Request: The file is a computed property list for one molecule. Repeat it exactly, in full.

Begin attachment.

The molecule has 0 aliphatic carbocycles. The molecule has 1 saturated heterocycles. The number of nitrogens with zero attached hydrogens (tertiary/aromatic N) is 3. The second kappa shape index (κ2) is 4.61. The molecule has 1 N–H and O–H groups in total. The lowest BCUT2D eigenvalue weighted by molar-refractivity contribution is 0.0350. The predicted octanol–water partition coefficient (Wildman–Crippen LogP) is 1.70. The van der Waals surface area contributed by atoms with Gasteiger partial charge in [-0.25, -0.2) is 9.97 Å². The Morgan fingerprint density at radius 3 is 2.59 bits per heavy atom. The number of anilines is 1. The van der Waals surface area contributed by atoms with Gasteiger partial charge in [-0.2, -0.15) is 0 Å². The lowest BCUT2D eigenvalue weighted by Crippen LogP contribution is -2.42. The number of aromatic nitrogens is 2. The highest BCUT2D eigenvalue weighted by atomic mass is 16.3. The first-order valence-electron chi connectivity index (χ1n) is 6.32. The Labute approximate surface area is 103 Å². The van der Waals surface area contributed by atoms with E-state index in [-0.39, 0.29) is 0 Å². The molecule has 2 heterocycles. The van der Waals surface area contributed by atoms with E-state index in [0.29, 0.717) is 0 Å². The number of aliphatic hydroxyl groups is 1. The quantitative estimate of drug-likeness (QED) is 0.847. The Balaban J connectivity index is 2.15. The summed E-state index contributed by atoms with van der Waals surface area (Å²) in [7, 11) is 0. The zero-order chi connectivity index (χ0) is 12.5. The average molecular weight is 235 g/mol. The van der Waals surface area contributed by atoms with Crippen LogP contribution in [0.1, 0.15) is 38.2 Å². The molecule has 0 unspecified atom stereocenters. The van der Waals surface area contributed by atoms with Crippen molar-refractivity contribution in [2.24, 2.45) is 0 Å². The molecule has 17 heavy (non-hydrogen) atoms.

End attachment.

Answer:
The molecule has 0 aliphatic carbocycles. The molecule has 1 saturated heterocycles. The number of nitrogens with zero attached hydrogens (tertiary/aromatic N) is 3. The second kappa shape index (κ2) is 4.61. The molecule has 1 N–H and O–H groups in total. The lowest BCUT2D eigenvalue weighted by molar-refractivity contribution is 0.0350. The predicted octanol–water partition coefficient (Wildman–Crippen LogP) is 1.70. The van der Waals surface area contributed by atoms with Gasteiger partial charge in [-0.25, -0.2) is 9.97 Å². The Morgan fingerprint density at radius 3 is 2.59 bits per heavy atom. The number of anilines is 1. The van der Waals surface area contributed by atoms with Gasteiger partial charge in [-0.2, -0.15) is 0 Å². The lowest BCUT2D eigenvalue weighted by Crippen LogP contribution is -2.42. The number of aromatic nitrogens is 2. The highest BCUT2D eigenvalue weighted by atomic mass is 16.3. The first-order valence-electron chi connectivity index (χ1n) is 6.32. The Labute approximate surface area is 103 Å². The van der Waals surface area contributed by atoms with E-state index in [-0.39, 0.29) is 0 Å². The molecule has 2 heterocycles. The van der Waals surface area contributed by atoms with E-state index in [0.29, 0.717) is 0 Å². The number of aliphatic hydroxyl groups is 1. The quantitative estimate of drug-likeness (QED) is 0.847. The Balaban J connectivity index is 2.15. The summed E-state index contributed by atoms with van der Waals surface area (Å²) in [7, 11) is 0. The zero-order chi connectivity index (χ0) is 12.5. The average molecular weight is 235 g/mol. The van der Waals surface area contributed by atoms with Crippen LogP contribution in [0.1, 0.15) is 38.2 Å². The molecule has 0 unspecified atom stereocenters. The van der Waals surface area contributed by atoms with Crippen molar-refractivity contribution in [2.24, 2.45) is 0 Å². The molecule has 17 heavy (non-hydrogen) atoms.